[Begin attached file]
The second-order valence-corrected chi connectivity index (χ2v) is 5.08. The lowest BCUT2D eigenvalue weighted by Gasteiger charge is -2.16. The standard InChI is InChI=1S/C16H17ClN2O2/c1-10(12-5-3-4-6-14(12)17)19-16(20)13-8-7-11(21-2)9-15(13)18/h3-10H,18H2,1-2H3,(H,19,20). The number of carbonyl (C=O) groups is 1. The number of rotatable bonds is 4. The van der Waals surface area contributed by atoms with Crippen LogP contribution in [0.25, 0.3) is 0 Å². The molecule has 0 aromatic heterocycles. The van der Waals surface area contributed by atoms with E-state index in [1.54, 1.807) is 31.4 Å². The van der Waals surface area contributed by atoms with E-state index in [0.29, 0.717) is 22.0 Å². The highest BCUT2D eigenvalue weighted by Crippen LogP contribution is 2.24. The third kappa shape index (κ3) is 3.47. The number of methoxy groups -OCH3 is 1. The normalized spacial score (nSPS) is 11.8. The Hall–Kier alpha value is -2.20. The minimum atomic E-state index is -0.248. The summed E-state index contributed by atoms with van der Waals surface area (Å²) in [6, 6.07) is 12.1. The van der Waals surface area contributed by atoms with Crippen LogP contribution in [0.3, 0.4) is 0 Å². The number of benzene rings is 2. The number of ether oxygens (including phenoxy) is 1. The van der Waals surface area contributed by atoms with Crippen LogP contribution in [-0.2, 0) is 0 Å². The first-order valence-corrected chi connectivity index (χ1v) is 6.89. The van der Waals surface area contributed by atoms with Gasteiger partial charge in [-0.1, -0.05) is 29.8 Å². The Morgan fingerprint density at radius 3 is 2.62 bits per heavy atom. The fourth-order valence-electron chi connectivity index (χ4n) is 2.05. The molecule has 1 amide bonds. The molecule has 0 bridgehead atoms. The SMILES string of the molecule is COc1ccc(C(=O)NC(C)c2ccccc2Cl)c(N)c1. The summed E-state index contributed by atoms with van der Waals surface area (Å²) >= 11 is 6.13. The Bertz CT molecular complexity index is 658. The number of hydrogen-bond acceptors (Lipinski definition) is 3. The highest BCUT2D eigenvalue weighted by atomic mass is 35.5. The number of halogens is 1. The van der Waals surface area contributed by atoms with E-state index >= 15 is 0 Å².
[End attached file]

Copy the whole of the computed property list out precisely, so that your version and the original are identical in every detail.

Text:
The second-order valence-corrected chi connectivity index (χ2v) is 5.08. The lowest BCUT2D eigenvalue weighted by Gasteiger charge is -2.16. The standard InChI is InChI=1S/C16H17ClN2O2/c1-10(12-5-3-4-6-14(12)17)19-16(20)13-8-7-11(21-2)9-15(13)18/h3-10H,18H2,1-2H3,(H,19,20). The number of carbonyl (C=O) groups is 1. The number of rotatable bonds is 4. The van der Waals surface area contributed by atoms with Crippen LogP contribution in [0.25, 0.3) is 0 Å². The molecule has 0 aromatic heterocycles. The van der Waals surface area contributed by atoms with E-state index in [1.54, 1.807) is 31.4 Å². The van der Waals surface area contributed by atoms with E-state index in [0.29, 0.717) is 22.0 Å². The highest BCUT2D eigenvalue weighted by Crippen LogP contribution is 2.24. The third kappa shape index (κ3) is 3.47. The number of methoxy groups -OCH3 is 1. The normalized spacial score (nSPS) is 11.8. The Hall–Kier alpha value is -2.20. The minimum atomic E-state index is -0.248. The summed E-state index contributed by atoms with van der Waals surface area (Å²) in [6, 6.07) is 12.1. The van der Waals surface area contributed by atoms with Crippen LogP contribution in [0.3, 0.4) is 0 Å². The number of benzene rings is 2. The number of ether oxygens (including phenoxy) is 1. The van der Waals surface area contributed by atoms with Crippen LogP contribution in [-0.2, 0) is 0 Å². The first-order valence-corrected chi connectivity index (χ1v) is 6.89. The van der Waals surface area contributed by atoms with Gasteiger partial charge in [-0.1, -0.05) is 29.8 Å². The Morgan fingerprint density at radius 3 is 2.62 bits per heavy atom. The fourth-order valence-electron chi connectivity index (χ4n) is 2.05. The molecule has 1 amide bonds. The molecule has 0 bridgehead atoms. The SMILES string of the molecule is COc1ccc(C(=O)NC(C)c2ccccc2Cl)c(N)c1. The summed E-state index contributed by atoms with van der Waals surface area (Å²) >= 11 is 6.13. The Bertz CT molecular complexity index is 658. The number of hydrogen-bond acceptors (Lipinski definition) is 3. The highest BCUT2D eigenvalue weighted by atomic mass is 35.5. The number of halogens is 1. The van der Waals surface area contributed by atoms with E-state index >= 15 is 0 Å².